Learn basic ID, species, life cycle, and potential applications of mushrooms to solve community level challenges
Mushrooms are a fascinating set of organisms that are part of the larger set of fungi which includes yeasts, molds, and a host of other species. They are quickly gaining popularity for a wide range of applications from food to medicine to cleaning up toxic pollutants.
This course offers an overview of foundational knowledge needed to understand how mushrooms might play a role in your farm and/or greater community.
Students will learn the basic biology and life cycle, how to properly harvest and identify a specimen, and receive basic information and examples of ways humans are using mushrooms successfully depending on their goals and context.
While not required, this course is an excellent starting point for anyone curious about mushrooms as a prerequisite to our cultivation deep-dive courses including BF 151: Outdoor Mushroom Growing, BF 153: Indoor Mushroom Growing, and BF 154: Community Mushroom Educator Training.
All levels - This course is for new farmers or experienced farmers seeking to diversify their operations. It’s also relevant to woodlot owners and backyard gardeners, and forest stewards interested in this topic. Growing as a viable economic enterprise will be discussed, though techniques can also be applied at any scale. Mushroom growing is an easy topic for beginners with some experience farming and managing crop systems.
At the completion of this course, you will:
- Be able to describe basic biology and life cycle of fungi and mushrooms
- Know the proper process for safe harvest and identification
- Learn methods for propagating and cultivating mushrooms
- Discover medicinal mushrooms and their uses
- Consider applications of mushrooms for materials and remediation of toxins in the environment
The bulk of the course happens on your own time, with discussions, readings, and assignments in Teachable, our virtual classroom. To add to the experience, webinars will be woven into the online interface of the course to allow you to meet on a weekly basis to learn from outside presenters and ask questions to address your farm issues in real time. If you miss one, they are always recorded and posted for later viewing.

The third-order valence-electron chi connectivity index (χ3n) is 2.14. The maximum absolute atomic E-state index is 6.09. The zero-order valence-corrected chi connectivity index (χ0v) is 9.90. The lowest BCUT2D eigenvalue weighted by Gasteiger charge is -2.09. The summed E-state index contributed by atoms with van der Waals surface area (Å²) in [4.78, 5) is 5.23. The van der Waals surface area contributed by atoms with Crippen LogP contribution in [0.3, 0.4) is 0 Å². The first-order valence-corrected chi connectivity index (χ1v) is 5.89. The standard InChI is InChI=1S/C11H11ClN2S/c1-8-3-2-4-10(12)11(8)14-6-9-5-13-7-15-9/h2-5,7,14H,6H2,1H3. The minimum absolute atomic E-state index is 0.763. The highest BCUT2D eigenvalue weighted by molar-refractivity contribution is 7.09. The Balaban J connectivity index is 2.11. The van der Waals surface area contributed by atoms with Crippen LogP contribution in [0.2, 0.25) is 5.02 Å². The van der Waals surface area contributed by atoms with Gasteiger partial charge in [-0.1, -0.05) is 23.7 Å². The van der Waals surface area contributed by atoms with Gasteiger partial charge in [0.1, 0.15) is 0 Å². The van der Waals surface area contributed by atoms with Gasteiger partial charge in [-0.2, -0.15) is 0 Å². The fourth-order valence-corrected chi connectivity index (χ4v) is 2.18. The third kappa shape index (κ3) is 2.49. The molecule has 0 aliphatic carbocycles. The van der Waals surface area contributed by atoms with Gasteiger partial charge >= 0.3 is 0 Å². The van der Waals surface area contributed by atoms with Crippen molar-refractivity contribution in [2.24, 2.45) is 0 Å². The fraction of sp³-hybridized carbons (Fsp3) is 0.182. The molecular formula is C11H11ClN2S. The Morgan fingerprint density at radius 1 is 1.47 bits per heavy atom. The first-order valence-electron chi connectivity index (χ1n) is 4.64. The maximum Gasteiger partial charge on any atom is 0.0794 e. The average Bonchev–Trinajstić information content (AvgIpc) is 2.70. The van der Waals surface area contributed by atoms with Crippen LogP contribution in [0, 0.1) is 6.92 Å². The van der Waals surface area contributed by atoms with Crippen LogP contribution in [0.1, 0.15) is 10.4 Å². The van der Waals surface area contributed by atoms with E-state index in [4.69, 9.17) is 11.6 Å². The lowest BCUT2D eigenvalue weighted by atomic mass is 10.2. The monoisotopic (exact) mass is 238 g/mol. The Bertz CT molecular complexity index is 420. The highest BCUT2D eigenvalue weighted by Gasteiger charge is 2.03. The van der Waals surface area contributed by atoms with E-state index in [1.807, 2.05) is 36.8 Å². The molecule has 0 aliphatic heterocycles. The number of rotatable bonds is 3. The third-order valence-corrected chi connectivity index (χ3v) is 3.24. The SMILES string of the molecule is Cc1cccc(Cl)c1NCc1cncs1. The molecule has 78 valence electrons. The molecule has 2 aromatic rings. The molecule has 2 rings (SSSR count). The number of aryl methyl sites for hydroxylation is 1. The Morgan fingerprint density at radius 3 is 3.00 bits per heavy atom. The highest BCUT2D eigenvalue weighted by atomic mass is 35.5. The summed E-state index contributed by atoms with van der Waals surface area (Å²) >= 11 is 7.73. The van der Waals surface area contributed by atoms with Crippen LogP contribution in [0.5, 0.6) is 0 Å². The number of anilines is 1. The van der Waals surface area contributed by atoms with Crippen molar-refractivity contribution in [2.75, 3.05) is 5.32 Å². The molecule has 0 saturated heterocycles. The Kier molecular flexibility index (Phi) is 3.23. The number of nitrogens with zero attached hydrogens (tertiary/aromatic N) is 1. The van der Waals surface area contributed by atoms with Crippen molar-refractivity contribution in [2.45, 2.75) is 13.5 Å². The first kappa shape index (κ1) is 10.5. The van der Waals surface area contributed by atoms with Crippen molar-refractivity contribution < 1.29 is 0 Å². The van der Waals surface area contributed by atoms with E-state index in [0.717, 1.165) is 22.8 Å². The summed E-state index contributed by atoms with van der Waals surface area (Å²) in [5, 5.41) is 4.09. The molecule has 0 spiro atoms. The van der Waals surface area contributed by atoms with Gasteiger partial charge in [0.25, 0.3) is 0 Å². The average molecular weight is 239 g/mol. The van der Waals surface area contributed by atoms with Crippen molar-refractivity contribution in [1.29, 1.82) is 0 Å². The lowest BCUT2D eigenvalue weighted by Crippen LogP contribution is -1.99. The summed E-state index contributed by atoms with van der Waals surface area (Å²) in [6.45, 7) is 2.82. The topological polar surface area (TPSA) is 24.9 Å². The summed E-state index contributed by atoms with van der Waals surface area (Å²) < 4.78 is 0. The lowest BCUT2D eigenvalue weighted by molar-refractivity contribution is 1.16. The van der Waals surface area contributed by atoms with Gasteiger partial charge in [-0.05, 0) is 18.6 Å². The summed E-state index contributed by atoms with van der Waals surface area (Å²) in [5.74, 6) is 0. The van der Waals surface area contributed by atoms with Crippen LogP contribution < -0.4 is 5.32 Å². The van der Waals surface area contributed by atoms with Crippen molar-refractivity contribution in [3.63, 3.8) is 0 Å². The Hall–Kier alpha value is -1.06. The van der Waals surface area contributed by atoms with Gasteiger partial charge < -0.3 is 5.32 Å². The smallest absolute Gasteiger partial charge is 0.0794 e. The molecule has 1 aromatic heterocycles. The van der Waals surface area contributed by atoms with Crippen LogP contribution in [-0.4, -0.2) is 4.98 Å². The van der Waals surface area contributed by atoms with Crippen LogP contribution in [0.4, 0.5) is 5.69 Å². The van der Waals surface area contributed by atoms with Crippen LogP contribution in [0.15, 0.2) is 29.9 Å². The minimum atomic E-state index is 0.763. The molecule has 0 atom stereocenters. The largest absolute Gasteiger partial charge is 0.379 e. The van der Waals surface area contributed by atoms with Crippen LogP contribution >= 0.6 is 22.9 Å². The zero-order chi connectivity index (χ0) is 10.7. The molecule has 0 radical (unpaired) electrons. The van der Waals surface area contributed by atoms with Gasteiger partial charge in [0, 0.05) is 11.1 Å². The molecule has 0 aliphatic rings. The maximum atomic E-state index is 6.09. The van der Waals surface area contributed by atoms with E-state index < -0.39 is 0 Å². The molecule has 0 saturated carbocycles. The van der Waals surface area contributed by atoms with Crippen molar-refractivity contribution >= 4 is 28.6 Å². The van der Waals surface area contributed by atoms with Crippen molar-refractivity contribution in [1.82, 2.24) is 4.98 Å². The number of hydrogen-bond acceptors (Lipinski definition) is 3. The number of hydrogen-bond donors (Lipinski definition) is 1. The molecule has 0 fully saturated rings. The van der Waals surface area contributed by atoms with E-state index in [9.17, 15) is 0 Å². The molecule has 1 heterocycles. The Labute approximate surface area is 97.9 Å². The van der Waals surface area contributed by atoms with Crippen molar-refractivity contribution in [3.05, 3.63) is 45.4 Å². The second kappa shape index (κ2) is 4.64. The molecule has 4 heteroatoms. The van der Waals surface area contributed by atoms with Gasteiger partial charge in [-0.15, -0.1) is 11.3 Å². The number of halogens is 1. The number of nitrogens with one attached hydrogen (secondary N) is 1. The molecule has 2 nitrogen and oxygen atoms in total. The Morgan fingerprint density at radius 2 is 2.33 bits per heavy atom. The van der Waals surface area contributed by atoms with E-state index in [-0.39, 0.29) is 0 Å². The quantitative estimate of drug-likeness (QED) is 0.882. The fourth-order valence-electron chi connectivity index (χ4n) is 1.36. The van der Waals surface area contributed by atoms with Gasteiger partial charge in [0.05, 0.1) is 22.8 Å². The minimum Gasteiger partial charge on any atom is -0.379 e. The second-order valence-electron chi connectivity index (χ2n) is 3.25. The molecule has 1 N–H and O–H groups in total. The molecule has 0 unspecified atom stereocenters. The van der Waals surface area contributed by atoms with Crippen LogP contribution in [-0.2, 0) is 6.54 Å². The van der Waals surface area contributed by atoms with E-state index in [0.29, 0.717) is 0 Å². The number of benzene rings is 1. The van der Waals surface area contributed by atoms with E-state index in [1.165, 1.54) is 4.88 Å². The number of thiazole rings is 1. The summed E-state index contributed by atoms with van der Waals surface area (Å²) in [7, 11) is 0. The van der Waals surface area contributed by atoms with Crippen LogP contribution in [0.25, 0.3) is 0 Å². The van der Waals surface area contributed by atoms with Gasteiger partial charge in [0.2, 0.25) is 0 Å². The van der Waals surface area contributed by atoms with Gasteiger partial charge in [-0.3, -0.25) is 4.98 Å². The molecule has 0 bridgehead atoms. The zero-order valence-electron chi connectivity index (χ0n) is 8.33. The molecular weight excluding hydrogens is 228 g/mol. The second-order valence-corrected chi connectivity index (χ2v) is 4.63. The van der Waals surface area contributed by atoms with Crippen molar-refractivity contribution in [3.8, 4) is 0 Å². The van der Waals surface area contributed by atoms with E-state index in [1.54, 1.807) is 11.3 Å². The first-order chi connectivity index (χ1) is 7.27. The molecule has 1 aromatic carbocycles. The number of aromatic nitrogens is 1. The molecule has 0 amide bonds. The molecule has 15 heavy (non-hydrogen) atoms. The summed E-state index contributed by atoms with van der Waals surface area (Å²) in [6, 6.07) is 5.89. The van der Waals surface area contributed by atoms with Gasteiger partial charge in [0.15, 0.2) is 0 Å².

Live instruction next begins Tues Sept 20, 2022 from 6:30-8pm Eastern, with the final webinar on Tues Oct 25. While we encourage live attendance so you have the opportunity to engage with the presenters and ask questions, all webinars are recorded and posted in your online classroom for students to watch anytime. Once you have enrolled in this course, you will retain access to all materials indefinitely, and can return to participate in the live webinars in future offerings of the course if you wish.
Our Community Mushroom Educators (CMEs) come from a range of backgrounds, communities, and experiences with fungi and together co- facilitate each mushroom course offered through the Cornell Small Farms Program. The teaching team for each course includes a Cornell-affiliated co-facilitator (Steve Gabriel) and one to three CME co-facilitators that offer content and facilitate demos, activities, guest speakers, and more to provide a rich learning environment. All CMEs complete an initial training and are then supported to develop their facilitation skills in virtual and in-person events centered around mushroom education.